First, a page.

I don’t know how all this looks to you, but I think I might have gone a little bit mad. I mean, look around you – all these endless drawings, all these photos, all these words. What on earth am I doing? This is really not normal. This is insane.
But the thing is, once I’d told everyone I was going to draw every word in the dictionary, once I’d started doing it, I couldn’t just stop, could I?
So I’ve just sort of carried on: making drawings, making more drawings, making even more drawings, making photos, and then... well, and now I’ve been doing it for seven years. And now here they all are in the gallery. Rows and rows and rows of them, all over the walls, everywhere you look. I don’t know about you, but I’m starting to find it all a bit overwhelming. This is really, really not normal.
It started as quite a fun idea. I thought it would be good to do something a bit ridiculous. I quite liked telling people that it would take thirty-five years to do the entire dictionary; it seemed like a good gag. People always laughed when I said that. But really, it’s gone way beyond a joke.
The fact I’ve been doing it for seven years does at least mean that I’ve only got twenty-eight years left to go. But that’s not really much of a consolation, is it? Twenty-eight years is still quite a long time. I’ll be sixty-eight by the time I’ve finished – I’ll be an old man. I will have spent my entire working life doing it.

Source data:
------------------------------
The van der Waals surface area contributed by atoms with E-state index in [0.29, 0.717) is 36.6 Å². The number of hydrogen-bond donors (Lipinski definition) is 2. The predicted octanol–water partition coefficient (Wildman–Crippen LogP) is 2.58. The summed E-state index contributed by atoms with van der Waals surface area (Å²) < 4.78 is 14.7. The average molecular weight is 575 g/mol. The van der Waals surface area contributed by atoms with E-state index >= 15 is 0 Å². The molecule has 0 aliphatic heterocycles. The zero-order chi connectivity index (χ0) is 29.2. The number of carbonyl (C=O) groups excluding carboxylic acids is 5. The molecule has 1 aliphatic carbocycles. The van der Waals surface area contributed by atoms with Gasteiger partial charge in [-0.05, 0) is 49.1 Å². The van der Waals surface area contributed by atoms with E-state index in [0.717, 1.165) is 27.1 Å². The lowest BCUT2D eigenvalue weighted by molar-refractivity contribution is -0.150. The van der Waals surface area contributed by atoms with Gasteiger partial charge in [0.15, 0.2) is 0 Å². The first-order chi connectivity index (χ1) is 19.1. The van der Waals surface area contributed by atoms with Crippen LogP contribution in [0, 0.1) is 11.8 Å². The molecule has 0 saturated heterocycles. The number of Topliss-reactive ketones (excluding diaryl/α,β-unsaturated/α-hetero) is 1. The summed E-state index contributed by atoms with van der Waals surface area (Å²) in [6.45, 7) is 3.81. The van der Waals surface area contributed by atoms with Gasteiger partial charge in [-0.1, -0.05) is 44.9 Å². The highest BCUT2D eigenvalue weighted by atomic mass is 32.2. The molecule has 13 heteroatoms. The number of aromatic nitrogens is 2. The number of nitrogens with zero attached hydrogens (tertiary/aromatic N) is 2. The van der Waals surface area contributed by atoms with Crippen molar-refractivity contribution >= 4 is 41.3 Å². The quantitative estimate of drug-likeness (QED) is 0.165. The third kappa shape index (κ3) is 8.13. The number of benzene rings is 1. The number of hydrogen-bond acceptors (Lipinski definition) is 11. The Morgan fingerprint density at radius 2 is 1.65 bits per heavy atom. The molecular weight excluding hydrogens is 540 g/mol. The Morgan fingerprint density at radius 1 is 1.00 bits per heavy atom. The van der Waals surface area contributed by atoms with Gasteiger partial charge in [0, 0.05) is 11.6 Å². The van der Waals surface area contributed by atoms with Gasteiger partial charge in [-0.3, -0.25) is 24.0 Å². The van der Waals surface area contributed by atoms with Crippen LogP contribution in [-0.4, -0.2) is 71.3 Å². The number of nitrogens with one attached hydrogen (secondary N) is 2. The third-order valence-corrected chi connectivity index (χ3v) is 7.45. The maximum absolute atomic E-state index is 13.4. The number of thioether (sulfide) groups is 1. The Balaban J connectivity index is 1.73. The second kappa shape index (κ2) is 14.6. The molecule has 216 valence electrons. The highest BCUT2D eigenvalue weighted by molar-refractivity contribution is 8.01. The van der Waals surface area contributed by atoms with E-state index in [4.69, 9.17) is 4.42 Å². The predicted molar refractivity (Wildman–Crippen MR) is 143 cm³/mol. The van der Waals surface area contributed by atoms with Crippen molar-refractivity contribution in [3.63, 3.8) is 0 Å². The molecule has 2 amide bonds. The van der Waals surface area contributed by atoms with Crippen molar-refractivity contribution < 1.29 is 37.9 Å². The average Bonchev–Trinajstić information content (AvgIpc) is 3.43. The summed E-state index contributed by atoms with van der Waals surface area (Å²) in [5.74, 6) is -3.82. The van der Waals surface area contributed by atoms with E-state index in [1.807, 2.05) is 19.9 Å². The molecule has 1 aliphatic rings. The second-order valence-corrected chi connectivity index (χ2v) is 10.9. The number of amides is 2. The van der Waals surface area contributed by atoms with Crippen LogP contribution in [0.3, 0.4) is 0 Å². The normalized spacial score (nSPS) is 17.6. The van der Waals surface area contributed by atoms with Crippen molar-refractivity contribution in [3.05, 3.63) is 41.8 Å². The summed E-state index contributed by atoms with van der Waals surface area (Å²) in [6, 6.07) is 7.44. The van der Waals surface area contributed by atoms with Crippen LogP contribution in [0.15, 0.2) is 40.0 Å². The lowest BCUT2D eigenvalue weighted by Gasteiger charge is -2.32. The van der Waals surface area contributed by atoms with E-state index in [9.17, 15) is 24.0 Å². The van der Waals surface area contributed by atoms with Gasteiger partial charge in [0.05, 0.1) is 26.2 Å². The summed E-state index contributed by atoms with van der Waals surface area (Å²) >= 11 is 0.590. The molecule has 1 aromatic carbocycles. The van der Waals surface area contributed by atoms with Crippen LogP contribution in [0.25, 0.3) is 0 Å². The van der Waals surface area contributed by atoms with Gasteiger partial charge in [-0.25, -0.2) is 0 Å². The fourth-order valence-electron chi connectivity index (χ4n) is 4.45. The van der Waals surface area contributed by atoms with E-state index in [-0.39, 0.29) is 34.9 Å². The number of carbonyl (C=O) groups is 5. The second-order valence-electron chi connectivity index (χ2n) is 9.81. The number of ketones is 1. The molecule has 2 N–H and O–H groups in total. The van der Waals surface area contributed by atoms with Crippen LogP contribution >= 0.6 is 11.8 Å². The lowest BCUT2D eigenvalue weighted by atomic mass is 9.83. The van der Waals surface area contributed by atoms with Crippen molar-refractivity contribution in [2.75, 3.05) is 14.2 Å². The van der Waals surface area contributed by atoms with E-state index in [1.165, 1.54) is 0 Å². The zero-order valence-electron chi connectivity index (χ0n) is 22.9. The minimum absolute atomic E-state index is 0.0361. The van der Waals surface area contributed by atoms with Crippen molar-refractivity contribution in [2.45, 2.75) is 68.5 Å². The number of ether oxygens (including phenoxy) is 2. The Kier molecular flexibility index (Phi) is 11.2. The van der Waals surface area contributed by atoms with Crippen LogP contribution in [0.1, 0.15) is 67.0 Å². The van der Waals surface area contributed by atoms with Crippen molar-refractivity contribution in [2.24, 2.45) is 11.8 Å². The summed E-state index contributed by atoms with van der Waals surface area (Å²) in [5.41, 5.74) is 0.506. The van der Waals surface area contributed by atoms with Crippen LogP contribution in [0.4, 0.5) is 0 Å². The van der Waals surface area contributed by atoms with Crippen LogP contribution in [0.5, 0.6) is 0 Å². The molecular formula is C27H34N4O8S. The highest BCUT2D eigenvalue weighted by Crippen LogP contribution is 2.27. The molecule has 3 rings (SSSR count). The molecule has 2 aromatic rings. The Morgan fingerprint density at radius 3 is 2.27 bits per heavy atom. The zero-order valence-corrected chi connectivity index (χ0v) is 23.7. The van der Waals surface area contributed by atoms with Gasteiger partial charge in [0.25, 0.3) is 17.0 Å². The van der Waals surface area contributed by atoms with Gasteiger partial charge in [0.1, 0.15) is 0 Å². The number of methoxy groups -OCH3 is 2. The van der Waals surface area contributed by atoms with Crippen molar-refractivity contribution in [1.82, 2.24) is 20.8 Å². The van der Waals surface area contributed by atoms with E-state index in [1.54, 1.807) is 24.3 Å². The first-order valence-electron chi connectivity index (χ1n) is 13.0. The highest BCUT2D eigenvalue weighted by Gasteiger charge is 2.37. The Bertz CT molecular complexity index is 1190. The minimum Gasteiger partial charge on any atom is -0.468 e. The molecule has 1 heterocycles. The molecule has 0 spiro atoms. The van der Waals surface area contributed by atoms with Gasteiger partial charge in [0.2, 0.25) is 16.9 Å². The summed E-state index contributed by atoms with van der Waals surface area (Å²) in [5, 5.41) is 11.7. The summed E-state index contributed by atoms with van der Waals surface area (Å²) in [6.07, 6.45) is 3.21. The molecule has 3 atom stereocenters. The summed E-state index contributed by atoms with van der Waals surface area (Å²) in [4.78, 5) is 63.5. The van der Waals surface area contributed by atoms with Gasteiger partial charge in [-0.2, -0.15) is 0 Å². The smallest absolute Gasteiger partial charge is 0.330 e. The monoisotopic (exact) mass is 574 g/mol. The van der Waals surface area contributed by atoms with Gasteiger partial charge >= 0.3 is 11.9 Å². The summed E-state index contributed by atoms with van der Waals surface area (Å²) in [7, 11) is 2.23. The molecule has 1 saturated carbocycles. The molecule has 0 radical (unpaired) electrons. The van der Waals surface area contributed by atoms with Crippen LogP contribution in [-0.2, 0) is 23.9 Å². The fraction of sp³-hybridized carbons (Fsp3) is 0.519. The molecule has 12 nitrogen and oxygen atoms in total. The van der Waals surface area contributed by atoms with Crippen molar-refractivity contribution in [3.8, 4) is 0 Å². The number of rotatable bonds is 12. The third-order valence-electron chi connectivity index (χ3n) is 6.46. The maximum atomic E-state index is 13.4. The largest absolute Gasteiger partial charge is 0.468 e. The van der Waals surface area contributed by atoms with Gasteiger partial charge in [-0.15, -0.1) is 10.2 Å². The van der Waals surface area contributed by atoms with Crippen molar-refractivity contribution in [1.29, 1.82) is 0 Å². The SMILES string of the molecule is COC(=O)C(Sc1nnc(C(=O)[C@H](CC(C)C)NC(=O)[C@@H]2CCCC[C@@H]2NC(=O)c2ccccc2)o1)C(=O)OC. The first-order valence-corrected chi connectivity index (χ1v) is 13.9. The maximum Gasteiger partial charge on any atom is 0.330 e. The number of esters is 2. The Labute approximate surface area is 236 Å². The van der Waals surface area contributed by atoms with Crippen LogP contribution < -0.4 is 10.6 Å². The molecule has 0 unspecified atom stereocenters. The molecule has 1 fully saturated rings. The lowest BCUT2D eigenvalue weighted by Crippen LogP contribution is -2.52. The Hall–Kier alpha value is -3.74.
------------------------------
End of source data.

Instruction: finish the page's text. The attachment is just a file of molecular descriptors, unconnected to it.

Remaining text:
The thought of that is making me feel a bit sick.
But hey-ho, “Rome wasn’t built in a day”, and all that. So, anyway, I thought while you’re here, I might as well tell you some of the reasons why I started this thing. A lot of those reasons are actually quite rational and well-thought out. It was never supposed to be the work of a madman.
You see, this whole project, this whole plan to visualise everything in the dictionary, it’s actually a kind of experiment to see what happens when you turn logic on its head and do something that’s completely absurd – but really do it, rigorously, and in all seriousness. If there is an “insanity” in the A to Z project, it’s an extremely rational kind of insanity: it’s a kind of device, something that I use.